The recent deaths of two paramedics here has Emergency Medical Service providers hoping that motorists will learn from the tragedy and keep a watchful eye out for emergency vehicles. They’re hoping the loss of their brethren will at least serve as a wake up call.
Timothy McCormick, 24, and Cody Medley, 22, died a week ago when their ambulance was struck by a vehicle driven by Jade Hammer, 21. The ambulance was not on an emergency run at the time of the accident.
The crash is still under investigation, but as of press time, Hammer had not been charged.
Carl Rochelle, a Plainfield resident and paramedic for 16 years in Indianapolis, says distracted driving is as bad as ever. He said motorists need to put down their phones, turn down the stereos, and focus on what’s going on around them. Indiana Code 9.21.8 sets the standard for yielding the right of way to emergency vehicles.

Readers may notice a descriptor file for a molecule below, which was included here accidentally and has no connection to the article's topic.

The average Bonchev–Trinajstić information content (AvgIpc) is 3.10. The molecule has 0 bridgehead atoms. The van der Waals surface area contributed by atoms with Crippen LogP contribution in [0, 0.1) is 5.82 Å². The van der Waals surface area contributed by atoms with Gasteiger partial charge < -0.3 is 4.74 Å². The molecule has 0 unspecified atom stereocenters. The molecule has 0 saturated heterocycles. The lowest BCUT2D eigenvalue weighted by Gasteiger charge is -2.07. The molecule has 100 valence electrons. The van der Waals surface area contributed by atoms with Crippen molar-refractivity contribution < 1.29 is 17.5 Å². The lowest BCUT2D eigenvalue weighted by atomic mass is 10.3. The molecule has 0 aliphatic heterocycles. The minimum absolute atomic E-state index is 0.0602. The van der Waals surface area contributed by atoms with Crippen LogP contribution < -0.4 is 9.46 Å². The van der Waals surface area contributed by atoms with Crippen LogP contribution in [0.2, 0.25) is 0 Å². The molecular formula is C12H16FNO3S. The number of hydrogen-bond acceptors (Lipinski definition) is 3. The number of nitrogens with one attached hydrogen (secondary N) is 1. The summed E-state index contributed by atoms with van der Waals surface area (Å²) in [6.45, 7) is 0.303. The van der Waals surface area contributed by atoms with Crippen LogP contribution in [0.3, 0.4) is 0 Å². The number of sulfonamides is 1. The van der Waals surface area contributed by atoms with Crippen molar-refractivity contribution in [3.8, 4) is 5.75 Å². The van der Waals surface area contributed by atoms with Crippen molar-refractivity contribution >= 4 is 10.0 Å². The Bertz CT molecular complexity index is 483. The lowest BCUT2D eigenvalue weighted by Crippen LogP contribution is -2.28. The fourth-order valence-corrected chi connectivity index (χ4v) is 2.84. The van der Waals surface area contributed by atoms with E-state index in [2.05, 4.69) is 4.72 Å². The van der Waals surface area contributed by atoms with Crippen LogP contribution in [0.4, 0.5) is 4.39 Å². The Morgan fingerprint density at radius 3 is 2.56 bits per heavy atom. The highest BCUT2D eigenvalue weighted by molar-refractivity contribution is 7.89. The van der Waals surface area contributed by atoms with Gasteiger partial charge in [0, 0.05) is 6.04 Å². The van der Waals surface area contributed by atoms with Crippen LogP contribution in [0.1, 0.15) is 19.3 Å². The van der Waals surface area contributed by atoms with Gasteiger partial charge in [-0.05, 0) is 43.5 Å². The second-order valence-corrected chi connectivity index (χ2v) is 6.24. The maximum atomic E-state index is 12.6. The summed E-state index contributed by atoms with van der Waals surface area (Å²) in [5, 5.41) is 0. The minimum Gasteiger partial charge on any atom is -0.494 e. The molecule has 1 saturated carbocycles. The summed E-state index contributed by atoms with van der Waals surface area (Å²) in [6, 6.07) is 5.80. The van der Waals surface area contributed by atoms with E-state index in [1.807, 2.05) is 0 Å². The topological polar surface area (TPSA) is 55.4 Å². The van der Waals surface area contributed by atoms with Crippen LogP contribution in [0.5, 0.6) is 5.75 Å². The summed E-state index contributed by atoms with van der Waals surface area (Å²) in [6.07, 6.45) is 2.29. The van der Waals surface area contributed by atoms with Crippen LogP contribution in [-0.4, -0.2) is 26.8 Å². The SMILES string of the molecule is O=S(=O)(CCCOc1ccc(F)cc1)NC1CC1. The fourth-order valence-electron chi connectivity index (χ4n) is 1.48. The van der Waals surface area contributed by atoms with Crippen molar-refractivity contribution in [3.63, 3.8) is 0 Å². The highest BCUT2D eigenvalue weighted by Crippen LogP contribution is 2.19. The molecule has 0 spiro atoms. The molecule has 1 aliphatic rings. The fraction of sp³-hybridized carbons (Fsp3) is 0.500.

Rochelle said the distracted driving of other motorists is the biggest hindrance for emergency crews.
“Children, grocery lists, phones, stereos, limiting those on the front side help make more attentive drivers and actually decrease the amount of runs we respond to,” he said. “I’ve actually seen people texting while I’m making an emergency response.”
Rochelle said one thing that contributes to distracted driving but doesn’t get much publicity is in-car noise.
“Manufacturers over the last 10 to 15 years have made cars more aerodynamic and sound resistant so you can enjoy your stereo and cell phone conversation,” he said. “As they work to trap inside noise and prevent outside noise from coming in, people aren’t seeing sirens or lights until it’s within 40 to 50 feet of them.”
He said the optimal response is for motorists to veer to the right to let emergency vehicles pass. Even when that’s not possible, he said, motorists should still know how to act.